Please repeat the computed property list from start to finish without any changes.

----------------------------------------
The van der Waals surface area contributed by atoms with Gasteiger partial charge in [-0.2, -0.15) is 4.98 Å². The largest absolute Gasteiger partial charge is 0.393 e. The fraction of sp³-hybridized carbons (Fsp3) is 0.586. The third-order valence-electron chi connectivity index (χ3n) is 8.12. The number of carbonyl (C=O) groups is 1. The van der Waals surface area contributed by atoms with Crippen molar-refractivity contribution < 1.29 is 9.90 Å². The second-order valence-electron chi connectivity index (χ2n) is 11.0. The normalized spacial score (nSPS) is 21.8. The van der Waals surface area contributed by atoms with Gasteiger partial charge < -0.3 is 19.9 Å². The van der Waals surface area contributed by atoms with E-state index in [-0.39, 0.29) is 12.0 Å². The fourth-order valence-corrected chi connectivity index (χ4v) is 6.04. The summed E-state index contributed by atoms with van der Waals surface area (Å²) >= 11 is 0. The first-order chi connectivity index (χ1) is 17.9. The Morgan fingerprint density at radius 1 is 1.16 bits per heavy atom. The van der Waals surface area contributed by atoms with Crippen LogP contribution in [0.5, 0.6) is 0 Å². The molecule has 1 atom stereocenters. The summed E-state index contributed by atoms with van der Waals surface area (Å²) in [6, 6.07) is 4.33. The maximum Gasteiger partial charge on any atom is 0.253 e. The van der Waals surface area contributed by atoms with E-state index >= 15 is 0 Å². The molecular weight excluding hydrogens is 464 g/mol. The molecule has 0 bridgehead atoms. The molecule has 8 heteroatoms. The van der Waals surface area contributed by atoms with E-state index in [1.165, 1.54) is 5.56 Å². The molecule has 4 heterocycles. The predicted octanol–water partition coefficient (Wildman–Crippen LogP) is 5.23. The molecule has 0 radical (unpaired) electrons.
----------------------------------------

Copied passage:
The van der Waals surface area contributed by atoms with Gasteiger partial charge in [-0.2, -0.15) is 4.98 Å². The largest absolute Gasteiger partial charge is 0.393 e. The fraction of sp³-hybridized carbons (Fsp3) is 0.586. The third-order valence-electron chi connectivity index (χ3n) is 8.12. The number of carbonyl (C=O) groups is 1. The van der Waals surface area contributed by atoms with Crippen molar-refractivity contribution < 1.29 is 9.90 Å². The second-order valence-electron chi connectivity index (χ2n) is 11.0. The normalized spacial score (nSPS) is 21.8. The van der Waals surface area contributed by atoms with Gasteiger partial charge < -0.3 is 19.9 Å². The van der Waals surface area contributed by atoms with E-state index in [-0.39, 0.29) is 12.0 Å². The fourth-order valence-corrected chi connectivity index (χ4v) is 6.04. The summed E-state index contributed by atoms with van der Waals surface area (Å²) >= 11 is 0. The first-order chi connectivity index (χ1) is 17.9. The Morgan fingerprint density at radius 1 is 1.16 bits per heavy atom. The van der Waals surface area contributed by atoms with Crippen LogP contribution in [0.5, 0.6) is 0 Å². The molecule has 1 atom stereocenters. The summed E-state index contributed by atoms with van der Waals surface area (Å²) in [6, 6.07) is 4.33. The maximum Gasteiger partial charge on any atom is 0.253 e. The van der Waals surface area contributed by atoms with E-state index >= 15 is 0 Å². The molecular weight excluding hydrogens is 464 g/mol. The molecule has 0 bridgehead atoms. The molecule has 8 heteroatoms. The van der Waals surface area contributed by atoms with E-state index in [1.165, 1.54) is 5.56 Å². The molecule has 4 heterocycles. The predicted octanol–water partition coefficient (Wildman–Crippen LogP) is 5.23. The molecule has 0 radical (unpaired) electrons.